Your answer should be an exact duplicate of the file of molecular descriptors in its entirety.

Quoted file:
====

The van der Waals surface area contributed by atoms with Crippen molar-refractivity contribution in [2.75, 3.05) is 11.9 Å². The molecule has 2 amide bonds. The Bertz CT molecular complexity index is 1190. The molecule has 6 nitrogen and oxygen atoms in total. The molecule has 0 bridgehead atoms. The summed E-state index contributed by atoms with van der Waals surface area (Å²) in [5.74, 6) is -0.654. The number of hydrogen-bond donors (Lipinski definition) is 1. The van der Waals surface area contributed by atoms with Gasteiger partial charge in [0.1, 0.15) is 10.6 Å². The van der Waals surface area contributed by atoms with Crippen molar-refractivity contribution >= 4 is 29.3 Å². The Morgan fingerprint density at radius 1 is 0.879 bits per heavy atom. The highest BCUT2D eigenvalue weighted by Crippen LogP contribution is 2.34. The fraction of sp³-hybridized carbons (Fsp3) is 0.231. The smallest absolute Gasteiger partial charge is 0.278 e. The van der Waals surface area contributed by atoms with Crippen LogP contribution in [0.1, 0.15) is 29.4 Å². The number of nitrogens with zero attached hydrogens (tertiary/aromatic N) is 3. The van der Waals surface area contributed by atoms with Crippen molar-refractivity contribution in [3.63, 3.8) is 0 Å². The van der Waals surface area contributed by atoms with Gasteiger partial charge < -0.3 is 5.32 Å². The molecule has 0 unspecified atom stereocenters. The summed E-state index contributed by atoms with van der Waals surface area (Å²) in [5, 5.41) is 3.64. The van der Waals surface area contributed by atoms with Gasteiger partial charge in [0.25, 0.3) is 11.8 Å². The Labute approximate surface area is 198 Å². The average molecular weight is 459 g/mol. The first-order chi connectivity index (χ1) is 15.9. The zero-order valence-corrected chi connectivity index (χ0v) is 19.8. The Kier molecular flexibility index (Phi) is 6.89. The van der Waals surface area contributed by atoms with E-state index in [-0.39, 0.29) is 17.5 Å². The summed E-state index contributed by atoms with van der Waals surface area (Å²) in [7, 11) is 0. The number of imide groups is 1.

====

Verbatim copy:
The van der Waals surface area contributed by atoms with Crippen molar-refractivity contribution in [2.75, 3.05) is 11.9 Å². The molecule has 2 amide bonds. The Bertz CT molecular complexity index is 1190. The molecule has 6 nitrogen and oxygen atoms in total. The molecule has 0 bridgehead atoms. The summed E-state index contributed by atoms with van der Waals surface area (Å²) in [5.74, 6) is -0.654. The number of hydrogen-bond donors (Lipinski definition) is 1. The van der Waals surface area contributed by atoms with Gasteiger partial charge in [0.1, 0.15) is 10.6 Å². The van der Waals surface area contributed by atoms with Crippen molar-refractivity contribution >= 4 is 29.3 Å². The Morgan fingerprint density at radius 1 is 0.879 bits per heavy atom. The highest BCUT2D eigenvalue weighted by Crippen LogP contribution is 2.34. The fraction of sp³-hybridized carbons (Fsp3) is 0.231. The smallest absolute Gasteiger partial charge is 0.278 e. The van der Waals surface area contributed by atoms with Crippen LogP contribution in [0.1, 0.15) is 29.4 Å². The number of nitrogens with zero attached hydrogens (tertiary/aromatic N) is 3. The van der Waals surface area contributed by atoms with Crippen molar-refractivity contribution in [3.63, 3.8) is 0 Å². The van der Waals surface area contributed by atoms with Gasteiger partial charge < -0.3 is 5.32 Å². The molecule has 0 unspecified atom stereocenters. The summed E-state index contributed by atoms with van der Waals surface area (Å²) in [5, 5.41) is 3.64. The van der Waals surface area contributed by atoms with Gasteiger partial charge in [0.25, 0.3) is 11.8 Å². The Labute approximate surface area is 198 Å². The average molecular weight is 459 g/mol. The first-order chi connectivity index (χ1) is 15.9. The zero-order valence-corrected chi connectivity index (χ0v) is 19.8. The Kier molecular flexibility index (Phi) is 6.89. The van der Waals surface area contributed by atoms with E-state index in [-0.39, 0.29) is 17.5 Å². The summed E-state index contributed by atoms with van der Waals surface area (Å²) in [7, 11) is 0. The number of imide groups is 1.